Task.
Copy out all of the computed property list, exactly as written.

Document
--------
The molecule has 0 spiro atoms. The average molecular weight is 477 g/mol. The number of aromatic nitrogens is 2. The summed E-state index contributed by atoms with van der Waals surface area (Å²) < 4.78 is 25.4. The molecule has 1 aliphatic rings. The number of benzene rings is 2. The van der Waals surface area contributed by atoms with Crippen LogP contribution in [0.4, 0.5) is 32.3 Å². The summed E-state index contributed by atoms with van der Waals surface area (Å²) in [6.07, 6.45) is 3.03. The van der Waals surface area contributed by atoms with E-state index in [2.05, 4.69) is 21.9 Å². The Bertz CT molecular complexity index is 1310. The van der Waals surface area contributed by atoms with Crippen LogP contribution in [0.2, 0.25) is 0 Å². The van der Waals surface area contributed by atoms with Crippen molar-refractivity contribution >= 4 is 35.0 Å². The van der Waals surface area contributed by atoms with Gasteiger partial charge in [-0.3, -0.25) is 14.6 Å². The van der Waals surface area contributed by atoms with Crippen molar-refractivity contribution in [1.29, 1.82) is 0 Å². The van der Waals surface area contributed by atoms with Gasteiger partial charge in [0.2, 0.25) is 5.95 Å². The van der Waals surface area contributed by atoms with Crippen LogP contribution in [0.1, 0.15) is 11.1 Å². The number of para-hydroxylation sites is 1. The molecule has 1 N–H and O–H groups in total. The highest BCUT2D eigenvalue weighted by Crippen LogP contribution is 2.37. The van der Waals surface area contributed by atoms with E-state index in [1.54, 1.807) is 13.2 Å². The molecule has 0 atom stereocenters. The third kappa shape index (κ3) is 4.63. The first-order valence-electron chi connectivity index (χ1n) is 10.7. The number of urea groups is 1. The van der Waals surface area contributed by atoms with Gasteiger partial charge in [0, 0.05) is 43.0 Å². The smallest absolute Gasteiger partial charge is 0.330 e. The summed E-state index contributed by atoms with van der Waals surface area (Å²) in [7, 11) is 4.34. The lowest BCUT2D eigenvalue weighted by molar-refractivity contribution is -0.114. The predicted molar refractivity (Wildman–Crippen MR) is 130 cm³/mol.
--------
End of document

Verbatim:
The molecule has 0 spiro atoms. The average molecular weight is 477 g/mol. The number of aromatic nitrogens is 2. The summed E-state index contributed by atoms with van der Waals surface area (Å²) < 4.78 is 25.4. The molecule has 1 aliphatic rings. The number of benzene rings is 2. The van der Waals surface area contributed by atoms with Crippen LogP contribution in [0.4, 0.5) is 32.3 Å². The summed E-state index contributed by atoms with van der Waals surface area (Å²) in [6.07, 6.45) is 3.03. The van der Waals surface area contributed by atoms with E-state index in [2.05, 4.69) is 21.9 Å². The Bertz CT molecular complexity index is 1310. The van der Waals surface area contributed by atoms with Crippen LogP contribution in [0.2, 0.25) is 0 Å². The van der Waals surface area contributed by atoms with Crippen molar-refractivity contribution >= 4 is 35.0 Å². The van der Waals surface area contributed by atoms with Gasteiger partial charge in [-0.3, -0.25) is 14.6 Å². The van der Waals surface area contributed by atoms with Crippen molar-refractivity contribution in [1.29, 1.82) is 0 Å². The van der Waals surface area contributed by atoms with Gasteiger partial charge in [0.2, 0.25) is 5.95 Å². The van der Waals surface area contributed by atoms with Crippen LogP contribution in [0.1, 0.15) is 11.1 Å². The number of para-hydroxylation sites is 1. The molecule has 1 N–H and O–H groups in total. The highest BCUT2D eigenvalue weighted by Crippen LogP contribution is 2.37. The van der Waals surface area contributed by atoms with E-state index in [1.54, 1.807) is 13.2 Å². The molecule has 0 atom stereocenters. The third kappa shape index (κ3) is 4.63. The first-order valence-electron chi connectivity index (χ1n) is 10.7. The number of urea groups is 1. The van der Waals surface area contributed by atoms with Gasteiger partial charge in [0, 0.05) is 43.0 Å². The smallest absolute Gasteiger partial charge is 0.330 e. The summed E-state index contributed by atoms with van der Waals surface area (Å²) in [7, 11) is 4.34. The lowest BCUT2D eigenvalue weighted by molar-refractivity contribution is -0.114. The predicted molar refractivity (Wildman–Crippen MR) is 130 cm³/mol.